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Hebron man murdered during Israeli raid

A 66-year old man has been shot and killed in his bed by Israeli forces in Hebron. The murder took place during an arrest raid in the occupied West Bank city which appeared to be targeting six Hamas men released from Palestinian Authority custody a day earlier. The killing appears to have been a case of mistaken identity, although it bore the hallmarks of a deliberate execution.

The Hamas men who were arrested overnight have been named as Wael Al-Bitar, Majdi E’beid, Ahmad E’wewy, Muhand Neirukh, Wisam Al-Qawasmi and Mohammad Suqieyah. All were released from PA custody following intense lobbying by the detainees, who had been on hunger strike for weeks.


The murder victim has been named as Omer Salim Al-Qawasmi, who lived in the same building as Wael Al-Bitar in the Ash-Sheikh area of Hebron. The victim’s son, Raja’e, was at home when Israeli soldiers broke into the building and came up the stairs. It was during the time of the dawn prayer and Raja’e said his mother was in the living room praying. “The soldiers forced her into my disabled brother’s room, and then went into my father’s bedroom,” he said. No shots were heard, according to Raja’e, who saw the troops leaving before arresting Al-Bitar. After the soldiers had left the building, the family went to check on Mr. Al-Qawasmi. “We were shocked to see his body drenched in blood, and can only assume that the soldiers used silencers on their guns when they killed my father.”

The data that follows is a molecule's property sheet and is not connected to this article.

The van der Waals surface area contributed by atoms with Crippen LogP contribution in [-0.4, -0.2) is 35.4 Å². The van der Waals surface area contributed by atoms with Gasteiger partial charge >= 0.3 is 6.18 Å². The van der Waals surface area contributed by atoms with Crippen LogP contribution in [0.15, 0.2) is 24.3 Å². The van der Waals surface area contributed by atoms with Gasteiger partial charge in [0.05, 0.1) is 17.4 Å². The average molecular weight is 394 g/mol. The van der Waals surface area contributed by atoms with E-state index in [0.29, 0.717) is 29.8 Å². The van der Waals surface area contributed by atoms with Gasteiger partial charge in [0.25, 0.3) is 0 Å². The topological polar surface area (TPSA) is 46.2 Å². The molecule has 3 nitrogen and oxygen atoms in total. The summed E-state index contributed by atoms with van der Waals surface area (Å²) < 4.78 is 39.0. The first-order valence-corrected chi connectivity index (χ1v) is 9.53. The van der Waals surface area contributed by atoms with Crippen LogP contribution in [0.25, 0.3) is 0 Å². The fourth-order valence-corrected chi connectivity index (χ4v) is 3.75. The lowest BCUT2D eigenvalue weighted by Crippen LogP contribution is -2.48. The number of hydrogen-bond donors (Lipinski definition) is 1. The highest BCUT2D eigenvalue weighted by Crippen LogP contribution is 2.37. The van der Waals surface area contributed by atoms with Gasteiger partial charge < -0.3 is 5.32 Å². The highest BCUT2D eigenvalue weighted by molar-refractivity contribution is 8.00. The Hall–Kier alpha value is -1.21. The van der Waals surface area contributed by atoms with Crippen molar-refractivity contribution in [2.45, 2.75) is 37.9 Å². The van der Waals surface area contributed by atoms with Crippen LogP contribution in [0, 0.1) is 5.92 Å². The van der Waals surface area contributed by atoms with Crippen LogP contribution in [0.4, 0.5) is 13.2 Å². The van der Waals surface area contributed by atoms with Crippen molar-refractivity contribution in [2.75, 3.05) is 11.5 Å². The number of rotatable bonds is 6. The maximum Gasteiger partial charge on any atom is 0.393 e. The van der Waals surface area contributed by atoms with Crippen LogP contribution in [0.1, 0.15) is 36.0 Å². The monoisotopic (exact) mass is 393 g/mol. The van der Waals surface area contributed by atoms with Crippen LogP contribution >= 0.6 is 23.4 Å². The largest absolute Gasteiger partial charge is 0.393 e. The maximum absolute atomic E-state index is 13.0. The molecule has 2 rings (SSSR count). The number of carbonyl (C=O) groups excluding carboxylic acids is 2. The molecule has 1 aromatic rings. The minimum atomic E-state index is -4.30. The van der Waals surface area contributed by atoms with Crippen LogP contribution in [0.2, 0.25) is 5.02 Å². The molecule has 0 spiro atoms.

Raja’e could think of no reason why his father was killed by the soldiers unless they had the floors mixed up and thought he was Wael Al-Bitar. Clearly, he added, they did not bother to check the victim’s identity before opening fire.

Medical sources at Hebron’s Governmental Hospital said Omer Al-Qawasmi’s body had several gunshot wounds to his upper body and face. An Israeli military spokesman said he was looking into the incident.

The six men detained during the raid had been released the day before by order of President Mahmoud Abbas, following negotiations with the prisoners and their political party. Most of the men were being detained by the PA without charge due to their connection with the resistance movement and their affiliation with Hamas. Police had said that they could not guarantee the safety of the men once released as they were reported to be wanted by Israel. When the prisoners were moved closer to their families from a detention centre in Bethlehem, it was hailed by Hebron Governor Kamel Ihmeid as a step towards Palestinian unity.

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